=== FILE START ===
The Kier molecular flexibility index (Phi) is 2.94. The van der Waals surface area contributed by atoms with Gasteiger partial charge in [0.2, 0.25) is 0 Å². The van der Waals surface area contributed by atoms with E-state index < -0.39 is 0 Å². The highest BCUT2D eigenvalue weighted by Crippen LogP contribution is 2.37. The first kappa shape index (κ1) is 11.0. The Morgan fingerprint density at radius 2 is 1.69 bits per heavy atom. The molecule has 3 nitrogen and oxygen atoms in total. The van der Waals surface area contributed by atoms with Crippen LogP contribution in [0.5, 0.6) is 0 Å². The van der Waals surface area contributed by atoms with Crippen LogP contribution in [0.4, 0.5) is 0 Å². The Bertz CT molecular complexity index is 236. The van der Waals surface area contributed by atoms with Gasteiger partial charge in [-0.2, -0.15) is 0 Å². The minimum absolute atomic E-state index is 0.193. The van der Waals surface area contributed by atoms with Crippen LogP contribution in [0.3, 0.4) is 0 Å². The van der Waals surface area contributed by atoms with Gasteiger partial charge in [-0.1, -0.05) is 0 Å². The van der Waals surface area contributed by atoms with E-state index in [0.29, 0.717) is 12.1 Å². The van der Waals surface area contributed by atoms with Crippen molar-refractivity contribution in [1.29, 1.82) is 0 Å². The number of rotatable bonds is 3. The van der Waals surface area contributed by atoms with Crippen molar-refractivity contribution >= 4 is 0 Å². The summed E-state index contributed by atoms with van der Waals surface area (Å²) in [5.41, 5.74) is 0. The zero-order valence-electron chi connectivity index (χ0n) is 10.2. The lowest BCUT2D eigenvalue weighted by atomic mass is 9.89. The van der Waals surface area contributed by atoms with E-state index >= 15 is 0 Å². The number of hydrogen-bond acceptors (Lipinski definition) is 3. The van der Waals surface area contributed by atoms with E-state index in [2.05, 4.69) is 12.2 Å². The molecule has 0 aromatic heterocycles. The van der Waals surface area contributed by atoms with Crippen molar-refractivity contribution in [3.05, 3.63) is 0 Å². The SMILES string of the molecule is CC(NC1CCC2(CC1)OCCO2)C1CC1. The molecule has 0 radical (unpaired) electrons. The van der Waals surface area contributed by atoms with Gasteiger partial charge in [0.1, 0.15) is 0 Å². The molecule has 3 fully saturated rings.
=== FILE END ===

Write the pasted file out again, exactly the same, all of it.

The Kier molecular flexibility index (Phi) is 2.94. The van der Waals surface area contributed by atoms with Gasteiger partial charge in [0.2, 0.25) is 0 Å². The van der Waals surface area contributed by atoms with E-state index < -0.39 is 0 Å². The highest BCUT2D eigenvalue weighted by Crippen LogP contribution is 2.37. The first kappa shape index (κ1) is 11.0. The Morgan fingerprint density at radius 2 is 1.69 bits per heavy atom. The molecule has 3 nitrogen and oxygen atoms in total. The van der Waals surface area contributed by atoms with Crippen LogP contribution in [0.5, 0.6) is 0 Å². The van der Waals surface area contributed by atoms with Crippen LogP contribution in [0.4, 0.5) is 0 Å². The Bertz CT molecular complexity index is 236. The van der Waals surface area contributed by atoms with Gasteiger partial charge in [-0.2, -0.15) is 0 Å². The minimum absolute atomic E-state index is 0.193. The van der Waals surface area contributed by atoms with Crippen LogP contribution in [0.3, 0.4) is 0 Å². The van der Waals surface area contributed by atoms with Gasteiger partial charge in [-0.1, -0.05) is 0 Å². The van der Waals surface area contributed by atoms with E-state index in [0.29, 0.717) is 12.1 Å². The van der Waals surface area contributed by atoms with Crippen molar-refractivity contribution in [1.29, 1.82) is 0 Å². The number of rotatable bonds is 3. The van der Waals surface area contributed by atoms with Crippen molar-refractivity contribution >= 4 is 0 Å². The summed E-state index contributed by atoms with van der Waals surface area (Å²) in [5.41, 5.74) is 0. The zero-order valence-electron chi connectivity index (χ0n) is 10.2. The lowest BCUT2D eigenvalue weighted by atomic mass is 9.89. The van der Waals surface area contributed by atoms with E-state index >= 15 is 0 Å². The number of hydrogen-bond acceptors (Lipinski definition) is 3. The van der Waals surface area contributed by atoms with E-state index in [2.05, 4.69) is 12.2 Å². The molecule has 0 aromatic heterocycles. The van der Waals surface area contributed by atoms with Crippen molar-refractivity contribution in [3.05, 3.63) is 0 Å². The SMILES string of the molecule is CC(NC1CCC2(CC1)OCCO2)C1CC1. The molecule has 0 radical (unpaired) electrons. The van der Waals surface area contributed by atoms with Gasteiger partial charge in [0.1, 0.15) is 0 Å². The molecule has 3 fully saturated rings.